We suggest risk management as a fundamental basis for prioritisation. Public health risks emerge from the interplay between biological, technological, societal, and natural hazards and the communities they affect. Failure to manage these risks effectively can result in profound health and economic ramifications. A risk-based approach to prioritisation suggests that countries allocate their limited resources first and foremost to strengthen detection and response capacities to address disease outbreaks to which they are most vulnerable and which are likely to have the most severe health and economic consequences. To implement this approach, countries would need to conduct a comprehensive assessment of their public health risks and vulnerabilities. This assessment would serve multiple purposes, including guiding actions, informing planning, and providing evidence for developing strategies and policies to enhance prevention, preparedness, response, and recovery efforts. Establishing a profile with details about risks and coping capacities would enable countries to anticipate threats, enhance readiness, and foster a more effective emergency response. Risk assessment is recognised as a fundamental element of the International Health Regulations and the Sendai Framework for Disaster Risk Reduction, underscoring its importance in promoting comprehensive and strategic preparedness measures.

A valuable resource for countries adopting a risk-management approach is WHO’s Strategic Tool for Assessing Risks (STAR) [10]. This tool offers a comprehensive and user-friendly toolkit designed to enable national and subnational governments to rapidly conduct a strategic and evidence-based assessment of public health risks. STAR assists in identifying country-specific hazards and describing the most likely scenarios that would necessitate the activation of a national response. It also facilitates the assessment of the likelihood of risk occurrence, including considerations of severity and seasonality, as well as estimating the impact of the risk on the country. Utilising the assessed risk ranking, STAR further guides initial short-term planning and prioritisation of health emergency preparedness and disaster risk management activities. By leveraging this tool, countries can enhance their ability to make informed decisions, allocate resources effectively, and implement appropriate measures to address identified risks and vulnerabilities.

Maximise speed

Another fundamental basis of prioritisation is the maximisation of speed of detection and response. Speed is of the essence in responding to a viral outbreak to contain the spread, implement preventive measures, provide effective treatment, monitor the situation, raise public awareness, and mitigate the economic impact. Acting quickly increases the chances of successfully managing and controlling the outbreak, safeguarding public health and well-being. To implement this approach, countries would need to strengthen national and subnational capacities to detect and respond to disease outbreaks quickly. Frieden et al. propose an effective and practical seven-one-seven metric, which suggests that countries should aim to, first, detect a suspected infectious disease outbreak within seven days, second, notify public health authorities within one day to initiate an investigation, and third, complete an initial response within seven days [11]. The seven-one-seven approach can help countries establish agile and accountable systems and use the timeliness metric and real-world events to monitor response during a health crisis and course correct as needed [12].

In a five-country retrospective review of public health events and associated milestone dates according to the seven-one-seven metric, Bochner and colleagues identify 129 conditions, or bottlenecks, that caused delays in actions and 162 conditions, or enablers, that facilitated prompt actions. To assess the alignment between these operational capabilities and the technical capacities in the JEE tool, they map each bottleneck and enabler to JEE indicators. Of 291 total bottlenecks and enablers identified, 248 (85%) were successfully linked to existing JEE indicators. These indicators primarily focused on reporting channels, case management procedures (including the implementation of case definitions and standard operating procedures (SOPs) at health facilities), availability of human resources, laboratory diagnostic capacity, and funding availability for timely response to health emergencies. However, 40 (12%) bottlenecks or enablers did not align with any JEE indicators, especially those related to access in conflict or remote settings, prioritisation issues associated with the COVID-19 pandemic, technological obstacles such as lack of mobile network coverage, and low community knowledge or trust in the public health system. In three cases, there was insufficient information to assign a specific JEE indicator [13].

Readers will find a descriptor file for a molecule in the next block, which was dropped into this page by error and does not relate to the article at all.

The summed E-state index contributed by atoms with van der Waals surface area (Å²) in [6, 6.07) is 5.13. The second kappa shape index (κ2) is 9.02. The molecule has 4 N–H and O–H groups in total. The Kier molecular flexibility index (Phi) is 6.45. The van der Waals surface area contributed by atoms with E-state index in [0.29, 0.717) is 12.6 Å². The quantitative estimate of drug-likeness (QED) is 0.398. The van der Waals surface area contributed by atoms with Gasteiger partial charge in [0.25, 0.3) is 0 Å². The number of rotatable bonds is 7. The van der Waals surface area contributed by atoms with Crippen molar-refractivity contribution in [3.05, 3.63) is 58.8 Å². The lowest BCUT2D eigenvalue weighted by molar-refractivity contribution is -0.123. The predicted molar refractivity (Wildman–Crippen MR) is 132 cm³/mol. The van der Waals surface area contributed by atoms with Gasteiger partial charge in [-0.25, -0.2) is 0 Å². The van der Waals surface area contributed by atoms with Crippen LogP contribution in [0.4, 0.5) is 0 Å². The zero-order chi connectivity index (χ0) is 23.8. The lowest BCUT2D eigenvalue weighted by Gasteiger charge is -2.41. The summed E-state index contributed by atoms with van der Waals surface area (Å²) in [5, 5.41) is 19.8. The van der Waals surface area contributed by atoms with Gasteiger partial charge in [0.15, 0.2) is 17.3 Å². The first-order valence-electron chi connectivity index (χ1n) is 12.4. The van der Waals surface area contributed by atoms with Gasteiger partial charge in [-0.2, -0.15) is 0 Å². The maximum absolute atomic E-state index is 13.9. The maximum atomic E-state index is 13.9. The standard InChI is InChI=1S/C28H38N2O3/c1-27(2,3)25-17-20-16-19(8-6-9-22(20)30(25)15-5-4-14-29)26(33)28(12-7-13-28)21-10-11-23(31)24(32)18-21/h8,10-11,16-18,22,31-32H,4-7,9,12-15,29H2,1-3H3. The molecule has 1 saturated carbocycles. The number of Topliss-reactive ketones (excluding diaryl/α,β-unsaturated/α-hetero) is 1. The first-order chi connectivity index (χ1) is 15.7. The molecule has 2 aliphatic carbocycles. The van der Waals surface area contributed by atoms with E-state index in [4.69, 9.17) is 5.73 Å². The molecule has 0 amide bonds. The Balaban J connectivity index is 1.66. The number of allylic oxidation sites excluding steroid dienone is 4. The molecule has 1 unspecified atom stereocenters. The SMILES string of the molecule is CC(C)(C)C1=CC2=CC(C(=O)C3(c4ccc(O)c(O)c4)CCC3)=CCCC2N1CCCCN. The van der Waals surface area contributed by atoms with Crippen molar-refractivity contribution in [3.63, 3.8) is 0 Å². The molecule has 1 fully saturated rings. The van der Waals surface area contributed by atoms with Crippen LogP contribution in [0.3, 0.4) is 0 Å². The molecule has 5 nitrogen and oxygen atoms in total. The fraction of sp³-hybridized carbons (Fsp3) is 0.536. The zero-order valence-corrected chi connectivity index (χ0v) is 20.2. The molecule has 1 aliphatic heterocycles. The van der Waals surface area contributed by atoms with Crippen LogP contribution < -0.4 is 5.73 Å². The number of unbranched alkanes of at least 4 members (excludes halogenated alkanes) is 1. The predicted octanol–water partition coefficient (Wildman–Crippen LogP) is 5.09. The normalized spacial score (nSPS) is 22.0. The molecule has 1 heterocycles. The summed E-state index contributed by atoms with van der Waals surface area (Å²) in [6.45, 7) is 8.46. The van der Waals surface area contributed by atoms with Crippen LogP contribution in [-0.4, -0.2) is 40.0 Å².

We draw upon the findings reported in Bochner et al. and identify eleven broad capacities that we believe countries would need to prioritise to maximise speed of detection and response: strong event-based surveillance and case investigation capacity, available and functioning at the village, community, district and national level; advanced capacity in select national public health laboratories, equipped to diagnose pathogens of interest; functioning specimen referral and transport system; rapid reporting mechanism to a public health authority responsible for action; strengthened relationships with community leaders, including build-up of trust and engagement; rapid alert and response coordination, including operations support and logistics; diversified supply-chains and strategic stockpiles; established processes and procedures for case management, infection prevention and control, and access to medical countermeasures; stable, robust and functioning border health control systems; community knowledge and trust in the public health system; and availability of flexible funds for deployment of teams and availability of countermeasures at subnational levels. By investing in these capacities, countries can enhance their ability to swiftly identify, investigate, and respond to disease outbreaks and minimise their impact on public health and socioeconomic well-being.